The event also partners with Supermajority, an organization founded by Cecile Richards, a former president of Planned Parenthood, and Alicia Garza, a founder of Black Lives Matter. People can be involved in multiple causes, but among these leadership figures there is a clear lack of pro-life women, pro-2A women, and women who support law enforcement and strong borders. Today’s feminist movement lacks such intellectual diversity and leaves many feeling unwelcome and unrepresented by their goals.
Furthermore, the movement has faced negative press due to the foul qualities of its leaders, including Linda Sarsour, a Palestinian-American activist, and Tarika Mallory, a gun control activist. Both stepped down in 2019 following their anti-Semitic comments and refusal to denounce their association with the Nation of Islam organization led by Louis Farrakhan—the man who made this sickening statement during a speech in February of just last year: “Pedophilia and sexual perversion institutionalized in Hollywood and the entertainment industries can be traced to Talmudic principles and Jewish influence. Not Jewish influence, Satanic influence under the name of Jew.” Do we as women really want to stand behind a movement that is so closely intertwined with such vile, false, and patently anti-Semitic hatred? What is worse, this organization was largely responsible for providing the “security” at the 2018 Women’s March. There is no question as to why some participants could have felt unsafe at that event.
There is nothing wrong with having an agenda, but a movement shouldn’t claim to be something it is not. The feminist movement should not claim to fight for all women on an egalitarian platform, while simultaneously advocating for reform on issues that aren’t universal among women. In breaking the glass ceiling, so to speak, the modern feminist movement rains shards on the rest of us.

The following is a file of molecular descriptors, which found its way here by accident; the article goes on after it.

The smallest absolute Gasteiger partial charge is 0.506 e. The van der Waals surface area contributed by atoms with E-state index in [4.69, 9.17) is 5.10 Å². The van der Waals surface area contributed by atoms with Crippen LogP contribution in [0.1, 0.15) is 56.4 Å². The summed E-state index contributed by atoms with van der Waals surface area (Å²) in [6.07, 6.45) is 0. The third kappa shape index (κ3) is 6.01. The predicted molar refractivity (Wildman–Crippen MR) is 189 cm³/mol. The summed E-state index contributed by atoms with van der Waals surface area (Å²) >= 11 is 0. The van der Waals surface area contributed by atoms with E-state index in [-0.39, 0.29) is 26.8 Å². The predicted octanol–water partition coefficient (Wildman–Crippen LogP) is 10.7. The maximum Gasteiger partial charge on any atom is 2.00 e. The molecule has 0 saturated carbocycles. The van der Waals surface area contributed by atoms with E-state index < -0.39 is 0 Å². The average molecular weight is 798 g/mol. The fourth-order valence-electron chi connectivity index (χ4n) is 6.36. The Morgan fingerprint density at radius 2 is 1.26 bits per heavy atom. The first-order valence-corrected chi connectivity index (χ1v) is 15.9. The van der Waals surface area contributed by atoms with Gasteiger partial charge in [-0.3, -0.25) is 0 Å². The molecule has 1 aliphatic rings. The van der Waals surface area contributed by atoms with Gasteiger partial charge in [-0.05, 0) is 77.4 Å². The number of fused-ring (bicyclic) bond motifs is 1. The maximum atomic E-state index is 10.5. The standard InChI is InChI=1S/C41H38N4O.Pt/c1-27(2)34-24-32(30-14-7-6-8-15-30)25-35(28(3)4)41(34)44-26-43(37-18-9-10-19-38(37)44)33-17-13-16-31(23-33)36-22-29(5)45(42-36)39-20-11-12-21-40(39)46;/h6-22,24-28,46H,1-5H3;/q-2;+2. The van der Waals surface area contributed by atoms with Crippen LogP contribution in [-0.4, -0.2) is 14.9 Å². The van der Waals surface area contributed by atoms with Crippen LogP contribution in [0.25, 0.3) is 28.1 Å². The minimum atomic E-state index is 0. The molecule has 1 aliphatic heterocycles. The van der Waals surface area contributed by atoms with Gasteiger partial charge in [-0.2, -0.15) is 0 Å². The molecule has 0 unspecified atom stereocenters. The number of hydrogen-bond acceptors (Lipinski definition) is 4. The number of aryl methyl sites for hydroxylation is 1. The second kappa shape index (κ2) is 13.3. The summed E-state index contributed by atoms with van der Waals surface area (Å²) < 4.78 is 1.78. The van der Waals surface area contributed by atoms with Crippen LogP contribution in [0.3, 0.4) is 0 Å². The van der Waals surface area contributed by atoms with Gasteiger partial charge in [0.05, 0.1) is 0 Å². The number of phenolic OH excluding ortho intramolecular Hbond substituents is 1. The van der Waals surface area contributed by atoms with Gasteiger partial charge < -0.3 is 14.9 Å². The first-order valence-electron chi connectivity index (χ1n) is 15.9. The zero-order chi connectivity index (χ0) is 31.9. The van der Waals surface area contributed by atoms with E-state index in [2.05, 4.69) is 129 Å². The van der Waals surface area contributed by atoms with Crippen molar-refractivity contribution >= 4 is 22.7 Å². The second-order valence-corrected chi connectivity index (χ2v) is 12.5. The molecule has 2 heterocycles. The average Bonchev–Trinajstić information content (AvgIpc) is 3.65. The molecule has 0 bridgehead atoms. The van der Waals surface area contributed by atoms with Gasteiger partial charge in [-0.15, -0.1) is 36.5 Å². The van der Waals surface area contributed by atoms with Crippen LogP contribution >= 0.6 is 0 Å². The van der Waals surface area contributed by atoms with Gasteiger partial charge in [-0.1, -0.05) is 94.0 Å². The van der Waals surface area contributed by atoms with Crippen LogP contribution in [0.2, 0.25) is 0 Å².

Ballard, Jamie. “American Women Are More Likely to Identify as Feminists Now than in 2016.” YouGov, YouGov PLC, 9 Aug. 2018, today.yougov.com/topics/lifestyle/articles-reports/2018/08/09/feminism-american-women-2018
De Pinto, Jennifer. “Women Weigh in on Women in Politics and on Ivanka Trump.” CBS News, CBS Interactive, 2018, www.cbsnews.com/news/women-weigh-in-on-women-in-politics-and-on-ivanka-trump/
“Feminism.” Merriam-Webster, Merriam-Webster, www.merriam-webster.com/dictionary/feminism
“Louis Farrakhan.” Southern Poverty Law Center, 2019, www.splcenter.org/fighting-hate/extermist-files/individual/louis-farrakhan
Stockman, Farah. “Three Leaders of Women’s March Group Step Down After Controversies.” The New York Times, The New York Times, 16 Sept. 2019, www.nytimes.com/2019/09/16/us/womens-march-anti-semitism.html
Stockman, Farah. “Women’s March Roiled by Accusation of Anti-Semitism.” The New York Times, The New York Times, 23 Dec. 2018, www.nytimes.com/2018/12/23/us/womens-march-anti-semitism.html